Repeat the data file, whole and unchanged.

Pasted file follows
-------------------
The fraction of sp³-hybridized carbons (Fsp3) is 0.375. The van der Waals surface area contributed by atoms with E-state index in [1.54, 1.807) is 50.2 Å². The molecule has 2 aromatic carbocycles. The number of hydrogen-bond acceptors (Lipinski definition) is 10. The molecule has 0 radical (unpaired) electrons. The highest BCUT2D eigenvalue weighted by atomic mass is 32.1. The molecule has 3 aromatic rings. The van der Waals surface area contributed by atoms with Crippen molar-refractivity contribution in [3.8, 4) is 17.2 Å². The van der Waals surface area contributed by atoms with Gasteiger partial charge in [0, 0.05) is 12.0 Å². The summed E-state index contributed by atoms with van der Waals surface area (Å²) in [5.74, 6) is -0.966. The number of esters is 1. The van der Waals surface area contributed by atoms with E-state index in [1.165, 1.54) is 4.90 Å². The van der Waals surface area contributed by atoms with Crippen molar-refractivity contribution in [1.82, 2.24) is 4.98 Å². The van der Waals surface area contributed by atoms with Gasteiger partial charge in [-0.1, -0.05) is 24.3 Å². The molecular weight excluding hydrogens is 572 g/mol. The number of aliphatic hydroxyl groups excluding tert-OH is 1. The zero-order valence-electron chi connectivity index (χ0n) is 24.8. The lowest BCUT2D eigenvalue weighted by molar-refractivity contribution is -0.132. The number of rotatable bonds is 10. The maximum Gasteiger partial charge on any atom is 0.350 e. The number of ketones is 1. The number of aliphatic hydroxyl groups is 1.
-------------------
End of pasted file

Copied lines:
The fraction of sp³-hybridized carbons (Fsp3) is 0.375. The van der Waals surface area contributed by atoms with E-state index in [1.54, 1.807) is 50.2 Å². The molecule has 2 aromatic carbocycles. The number of hydrogen-bond acceptors (Lipinski definition) is 10. The molecule has 0 radical (unpaired) electrons. The highest BCUT2D eigenvalue weighted by atomic mass is 32.1. The molecule has 3 aromatic rings. The van der Waals surface area contributed by atoms with Crippen molar-refractivity contribution in [3.8, 4) is 17.2 Å². The van der Waals surface area contributed by atoms with Gasteiger partial charge in [0, 0.05) is 12.0 Å². The summed E-state index contributed by atoms with van der Waals surface area (Å²) in [5.74, 6) is -0.966. The number of esters is 1. The van der Waals surface area contributed by atoms with E-state index in [1.165, 1.54) is 4.90 Å². The van der Waals surface area contributed by atoms with Crippen molar-refractivity contribution in [1.82, 2.24) is 4.98 Å². The van der Waals surface area contributed by atoms with Gasteiger partial charge in [-0.1, -0.05) is 24.3 Å². The molecular weight excluding hydrogens is 572 g/mol. The number of aliphatic hydroxyl groups excluding tert-OH is 1. The zero-order valence-electron chi connectivity index (χ0n) is 24.8. The lowest BCUT2D eigenvalue weighted by molar-refractivity contribution is -0.132. The number of rotatable bonds is 10. The maximum Gasteiger partial charge on any atom is 0.350 e. The number of ketones is 1. The number of aliphatic hydroxyl groups is 1.